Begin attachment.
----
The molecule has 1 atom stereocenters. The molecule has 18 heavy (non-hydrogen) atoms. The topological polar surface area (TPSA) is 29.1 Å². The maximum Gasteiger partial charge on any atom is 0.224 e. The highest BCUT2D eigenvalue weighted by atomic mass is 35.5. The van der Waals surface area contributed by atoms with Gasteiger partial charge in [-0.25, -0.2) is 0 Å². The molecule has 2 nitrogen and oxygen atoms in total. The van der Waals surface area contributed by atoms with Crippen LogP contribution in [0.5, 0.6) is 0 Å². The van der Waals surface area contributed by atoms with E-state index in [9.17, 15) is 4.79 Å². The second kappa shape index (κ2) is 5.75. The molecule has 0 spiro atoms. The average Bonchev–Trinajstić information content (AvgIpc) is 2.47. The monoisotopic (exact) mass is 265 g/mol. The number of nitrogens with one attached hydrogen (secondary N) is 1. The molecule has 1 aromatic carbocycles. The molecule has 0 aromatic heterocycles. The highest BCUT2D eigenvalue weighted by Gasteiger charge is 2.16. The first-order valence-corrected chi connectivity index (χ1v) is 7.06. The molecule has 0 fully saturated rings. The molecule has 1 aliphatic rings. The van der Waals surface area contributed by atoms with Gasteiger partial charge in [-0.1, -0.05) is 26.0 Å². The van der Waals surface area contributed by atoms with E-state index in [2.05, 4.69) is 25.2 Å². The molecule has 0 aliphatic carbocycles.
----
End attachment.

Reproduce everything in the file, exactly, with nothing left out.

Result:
The molecule has 1 atom stereocenters. The molecule has 18 heavy (non-hydrogen) atoms. The topological polar surface area (TPSA) is 29.1 Å². The maximum Gasteiger partial charge on any atom is 0.224 e. The highest BCUT2D eigenvalue weighted by atomic mass is 35.5. The van der Waals surface area contributed by atoms with Gasteiger partial charge in [-0.25, -0.2) is 0 Å². The molecule has 2 nitrogen and oxygen atoms in total. The van der Waals surface area contributed by atoms with Crippen LogP contribution in [0.5, 0.6) is 0 Å². The van der Waals surface area contributed by atoms with E-state index in [9.17, 15) is 4.79 Å². The second kappa shape index (κ2) is 5.75. The molecule has 0 spiro atoms. The average Bonchev–Trinajstić information content (AvgIpc) is 2.47. The monoisotopic (exact) mass is 265 g/mol. The number of nitrogens with one attached hydrogen (secondary N) is 1. The molecule has 1 aromatic carbocycles. The molecule has 0 aromatic heterocycles. The highest BCUT2D eigenvalue weighted by Gasteiger charge is 2.16. The first-order valence-corrected chi connectivity index (χ1v) is 7.06. The molecule has 0 fully saturated rings. The molecule has 1 aliphatic rings. The van der Waals surface area contributed by atoms with Gasteiger partial charge in [-0.1, -0.05) is 26.0 Å². The van der Waals surface area contributed by atoms with E-state index in [2.05, 4.69) is 25.2 Å². The molecule has 0 aliphatic carbocycles.